Traditional archery has become very popular in recent years. The “Traditional Archers of New Jersey” aka TANJ   http://www.tradnj.com/  shoot only Longbows and Recurve bows and are dedicated to shooting “as it was done” for thousands of years before invention of the compound bow. It is great fun to shoot simple, uncomplicated equipment. Groups of traditional archers seem to spend more time laughing and having fun than shooting. Maybe that’s why Robin Hood’s men were “Merry”.

As with golf courses, different Archery Field Ranges can be more challenging. Some ranges have a fair number of up or down hill shots.  Picture shooting down a very steep hill, thru the trees, at a small target 65 yards  away….. and drilling the middle. What could be more exciting than that? New Jersey happens to have some great elite shooters who can drill the bull’s-eye regularly at these distances. For the novice, there is a thrill is getting all four arrows grouped anywhere in the target. Remember, “You don’t have to be Tiger Woods to enjoy Golf” and even for a novice a good shot always feels great.

Another popular game is 3-D Archery.  Lifelike, full-sized, animal targets resembling deer, elk, bear, raccoon and so forth, are placed at unknown distances throughout the woods. The animal targets have concentric scoring circles that are not visible at a distance.  The archer must judge the distance and shoot without a clear spot to aim at. This closely simulates a real hunting situation. For shooters who prefer not to hunt, this is a great way to enjoy a bloodless game, and for hunters it is serious practice for harvesting game in the fall.

New Jersey is the home of about six archery clubs who are affiliated with both the National and the New Jersey State Field Archery Association. www.sfaa-nj.com  many of the clubs boast beautifully maintained and extremely safe outdoor ranges and hold weekly sanctioned tournaments. There are annual Indoor, Outdoor and both marked & unmarked 3-D State Championships with awards for all classes and styles. Some clubs have great indoor ranges where they practice year round. Membership is generally inexpensive and visitors are welcome to stop in and ask questions. Some of the shoots are open, which means you do not have to be a member of any organization to participate. Membership in the New Jersey State Field Archery Association is only $ 10.00 per year and allows you to compete in all New Jersey sanctioned tournaments. Membership in the NFAA is $45.  There are around sixty tournaments on our typical New Jersey schedule.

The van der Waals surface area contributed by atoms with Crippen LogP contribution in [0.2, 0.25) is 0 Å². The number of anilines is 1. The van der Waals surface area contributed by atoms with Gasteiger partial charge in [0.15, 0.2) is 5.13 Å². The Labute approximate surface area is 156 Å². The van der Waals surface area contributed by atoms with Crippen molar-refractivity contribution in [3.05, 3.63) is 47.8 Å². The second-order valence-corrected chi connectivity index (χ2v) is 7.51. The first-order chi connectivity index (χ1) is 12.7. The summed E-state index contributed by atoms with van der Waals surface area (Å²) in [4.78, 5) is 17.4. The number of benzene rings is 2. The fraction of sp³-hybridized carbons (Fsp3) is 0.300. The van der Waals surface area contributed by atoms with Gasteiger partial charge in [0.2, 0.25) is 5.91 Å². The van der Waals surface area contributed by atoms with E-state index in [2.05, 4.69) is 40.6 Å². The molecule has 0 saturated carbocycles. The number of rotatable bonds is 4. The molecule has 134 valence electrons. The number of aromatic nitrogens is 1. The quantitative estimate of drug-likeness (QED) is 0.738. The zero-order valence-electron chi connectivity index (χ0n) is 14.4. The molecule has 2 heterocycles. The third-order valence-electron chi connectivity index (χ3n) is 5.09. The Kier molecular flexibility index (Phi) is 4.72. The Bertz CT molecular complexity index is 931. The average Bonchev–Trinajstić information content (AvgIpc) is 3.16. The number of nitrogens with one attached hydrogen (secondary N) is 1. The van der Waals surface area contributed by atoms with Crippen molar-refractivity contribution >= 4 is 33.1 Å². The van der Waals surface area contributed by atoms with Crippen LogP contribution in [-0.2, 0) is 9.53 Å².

Here are some guidelines for getting started in archery.  If you don’t know an archer give a call to one of the clubs listed below for some basic information and places to shoot in your section of New Jersey. Ask about the laws in your town, as it may be illegal or unsafe to shoot in your backyard. When getting started in any sport, get good solid advice. Learn Safety first! Don’t buy your first bow at a garage sale or from a buddy with a bargain bow that might not fit you. Steer clear of big chain stores or mail order catalogs where there is no one qualified to answer your questions. A bow must fit the archer, and the arrows must match the bow to shoot well.

Go to a store that specializes in archery. Be sure the person behind the counter is an experienced bow mechanic who will fit the bow to you and set it up for you. If you have a bow, or someone gives you one, have a professional set it up. A compound bow that is the proper draw length and weight, for you, will feel natural and shoot well.  The most common mistake is buying a bow that does not fit your draw length and is too powerful to pull back comfortably. Start out with an inexpensive, but properly set up bow, with properly matched arrows and you will be amazed at how quickly you will progress.  The total cost for a complete archery set up can be as little as three to four hundred dollars for a quality set up. Remember that unlike other shooting sports you reuse your ammunition so the cost is very reasonable.

It is best to learn the basics of shooting from an experienced archer. To find one, think about contacting or even joining one of the great Archery clubs in New Jersey.  Find out who the better shooters are and ask for some guidance. You will never find a more helpful group of sportsmen than Archers.

If you stick with the sport you will eventually start building your own arrows and working on your own equipment. Having shot for most of my life, I have never gotten tired of tinkering in hopes of finding that perfect setup. Like a fly fisherman who ties his own flies, an archer can get great satisfaction from building his own arrows and working on his gear.

If you think about it, many sports are just excuses for us to spend time in the beautiful outdoors.  We don’t backpack for the exercise. We don’t fish because we’re hungry. We don’t canoe because we need to get somewhere. Following the quiet wooded trails of a field archery course with your bow in hand is the perfect escape from noise, asphalt and concrete.

We live in a world of the Internet, Smart Phones, Blackberry’s, E-mail and Fax machines. Our kids seem to think that Video games are exercise and sporting goods stores are fashion boutiques.  If you want to challenge yourself with a sport that is as personally rewarding and modern, as it is steeped in history, pick up a bow and arrow. Come on out and see what the fun is all about.